Climate Change Affecting Poverty And Economy In Africa
Families in the Southern and Eastern parts of Africa have barely recovered from erratic rain only to be hit by drought and food shortages after. The food crisis have come at such a massive scale that an estimated 50 million Africans in 13 different countries are said to be at risk.
— Climate Vulnerable (@TheCVF) June 23, 2016
The United Nations said that the food crisis was brought about by the El Nino weather cycle and has since ruined crops and dried up water supplies, eventually killing livestock, which led to severe malnutrition across southern and eastern Africa, as reported by ABC.
On top of this, the UN also predieted that food shortage will peak by December, and the Humanitarian crisis could continue until well into 2017.
Newsweek also said that East Africa is already the hungriest place on the planet, with one in every three people liviing without suffiicitent access to food. Climate change is threatening to compound the interests by raising temperatures and distrupting seasonal rains, which the farmers heavily depended on.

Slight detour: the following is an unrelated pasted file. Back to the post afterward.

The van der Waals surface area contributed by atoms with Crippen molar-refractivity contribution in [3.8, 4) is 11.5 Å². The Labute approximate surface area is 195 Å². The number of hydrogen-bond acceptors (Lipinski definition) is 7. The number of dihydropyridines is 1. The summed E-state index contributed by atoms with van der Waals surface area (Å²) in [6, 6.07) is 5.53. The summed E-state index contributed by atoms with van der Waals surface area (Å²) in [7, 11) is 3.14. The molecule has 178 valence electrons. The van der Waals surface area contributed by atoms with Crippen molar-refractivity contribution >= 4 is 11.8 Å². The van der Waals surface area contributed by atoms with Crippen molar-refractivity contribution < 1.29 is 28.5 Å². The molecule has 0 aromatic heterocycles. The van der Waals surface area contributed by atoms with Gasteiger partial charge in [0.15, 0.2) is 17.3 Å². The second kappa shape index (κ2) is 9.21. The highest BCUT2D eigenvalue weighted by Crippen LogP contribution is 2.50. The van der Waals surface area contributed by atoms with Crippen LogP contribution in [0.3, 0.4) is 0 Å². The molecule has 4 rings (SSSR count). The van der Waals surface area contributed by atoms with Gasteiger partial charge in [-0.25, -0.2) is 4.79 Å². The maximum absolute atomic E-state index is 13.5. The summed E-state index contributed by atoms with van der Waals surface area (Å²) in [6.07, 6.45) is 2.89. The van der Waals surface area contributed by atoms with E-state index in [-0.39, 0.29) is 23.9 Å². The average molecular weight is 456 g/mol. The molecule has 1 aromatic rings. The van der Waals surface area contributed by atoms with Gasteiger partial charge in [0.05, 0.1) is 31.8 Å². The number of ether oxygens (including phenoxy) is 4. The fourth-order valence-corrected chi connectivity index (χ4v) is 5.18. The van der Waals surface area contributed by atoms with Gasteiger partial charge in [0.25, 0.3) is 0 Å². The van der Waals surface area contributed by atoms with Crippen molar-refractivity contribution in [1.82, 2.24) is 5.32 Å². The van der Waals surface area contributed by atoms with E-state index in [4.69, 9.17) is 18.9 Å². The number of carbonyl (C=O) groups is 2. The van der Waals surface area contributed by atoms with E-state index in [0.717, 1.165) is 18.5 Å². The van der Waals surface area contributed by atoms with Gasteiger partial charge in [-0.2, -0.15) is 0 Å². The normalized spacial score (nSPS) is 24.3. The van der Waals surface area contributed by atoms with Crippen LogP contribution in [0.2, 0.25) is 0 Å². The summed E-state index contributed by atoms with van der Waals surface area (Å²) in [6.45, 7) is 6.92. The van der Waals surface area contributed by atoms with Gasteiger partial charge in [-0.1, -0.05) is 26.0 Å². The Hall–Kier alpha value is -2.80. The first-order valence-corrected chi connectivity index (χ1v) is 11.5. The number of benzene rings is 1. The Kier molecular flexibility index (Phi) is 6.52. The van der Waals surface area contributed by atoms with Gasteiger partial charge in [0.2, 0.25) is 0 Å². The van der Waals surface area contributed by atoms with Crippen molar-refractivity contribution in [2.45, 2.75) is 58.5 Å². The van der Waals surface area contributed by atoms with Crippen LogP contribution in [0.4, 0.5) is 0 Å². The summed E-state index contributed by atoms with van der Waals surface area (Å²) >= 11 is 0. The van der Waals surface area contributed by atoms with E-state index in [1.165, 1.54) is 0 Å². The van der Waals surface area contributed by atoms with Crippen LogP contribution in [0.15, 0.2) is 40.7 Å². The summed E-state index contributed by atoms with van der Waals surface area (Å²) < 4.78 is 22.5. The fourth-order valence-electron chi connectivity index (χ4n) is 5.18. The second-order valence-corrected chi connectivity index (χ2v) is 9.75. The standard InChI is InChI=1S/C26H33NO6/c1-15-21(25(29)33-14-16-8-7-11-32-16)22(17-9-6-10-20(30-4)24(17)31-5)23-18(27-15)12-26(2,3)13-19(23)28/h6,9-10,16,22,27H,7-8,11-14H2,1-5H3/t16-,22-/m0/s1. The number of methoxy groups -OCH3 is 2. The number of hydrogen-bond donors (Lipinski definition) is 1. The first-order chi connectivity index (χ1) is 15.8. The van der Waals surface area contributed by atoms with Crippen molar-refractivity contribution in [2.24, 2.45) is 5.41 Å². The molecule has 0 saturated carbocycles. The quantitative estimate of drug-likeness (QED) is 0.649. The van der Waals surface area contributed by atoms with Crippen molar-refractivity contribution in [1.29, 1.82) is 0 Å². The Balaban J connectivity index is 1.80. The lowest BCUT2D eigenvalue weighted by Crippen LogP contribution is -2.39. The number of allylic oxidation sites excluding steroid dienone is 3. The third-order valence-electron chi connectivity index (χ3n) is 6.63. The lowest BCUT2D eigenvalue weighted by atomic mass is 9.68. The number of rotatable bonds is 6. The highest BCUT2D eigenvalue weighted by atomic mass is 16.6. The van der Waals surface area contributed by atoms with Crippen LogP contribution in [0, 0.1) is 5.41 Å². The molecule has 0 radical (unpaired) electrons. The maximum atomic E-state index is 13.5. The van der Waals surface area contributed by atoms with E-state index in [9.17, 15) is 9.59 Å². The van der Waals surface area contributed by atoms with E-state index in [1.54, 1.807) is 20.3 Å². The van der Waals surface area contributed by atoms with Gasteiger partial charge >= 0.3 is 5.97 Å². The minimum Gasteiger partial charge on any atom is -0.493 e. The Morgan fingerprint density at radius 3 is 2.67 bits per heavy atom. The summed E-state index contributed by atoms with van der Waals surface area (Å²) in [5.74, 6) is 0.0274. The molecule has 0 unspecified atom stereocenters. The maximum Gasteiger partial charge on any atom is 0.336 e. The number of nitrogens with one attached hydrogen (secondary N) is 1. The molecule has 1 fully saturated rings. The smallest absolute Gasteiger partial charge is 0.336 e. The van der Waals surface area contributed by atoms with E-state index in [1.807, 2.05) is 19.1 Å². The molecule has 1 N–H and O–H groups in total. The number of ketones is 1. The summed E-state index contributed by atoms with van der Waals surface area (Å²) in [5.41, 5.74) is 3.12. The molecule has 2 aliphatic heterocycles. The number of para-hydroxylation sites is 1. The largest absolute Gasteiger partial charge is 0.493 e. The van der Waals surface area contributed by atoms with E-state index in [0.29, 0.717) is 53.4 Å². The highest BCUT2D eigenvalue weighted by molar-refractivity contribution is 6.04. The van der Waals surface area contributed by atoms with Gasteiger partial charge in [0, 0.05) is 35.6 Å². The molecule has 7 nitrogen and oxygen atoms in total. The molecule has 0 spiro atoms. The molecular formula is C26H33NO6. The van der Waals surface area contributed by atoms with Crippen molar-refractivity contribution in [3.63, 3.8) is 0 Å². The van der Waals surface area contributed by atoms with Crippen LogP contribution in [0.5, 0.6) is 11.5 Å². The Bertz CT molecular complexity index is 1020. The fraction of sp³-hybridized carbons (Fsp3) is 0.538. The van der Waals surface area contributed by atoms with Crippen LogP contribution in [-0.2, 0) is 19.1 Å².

Not only is the effect of climate change affecting the amount of food Africans put on the table -- it is hurting their economy as well, considering that farming is Africa's primary form of employment -- and lost agricultural productivity could affect the money they need for road improvement, schools, clinics, and other necessities.
By now, New Times reported that economic predictions say at least $2.7 trillion would be needed by Africa to mitigate the problems, and another $488 billion is needed for adaptation to climate change, which should be met by 2030 -- and according to the World Bank, current estimates show Africa to need $5 to $10 billion per year to adapt to global warming -- before it becomes too late.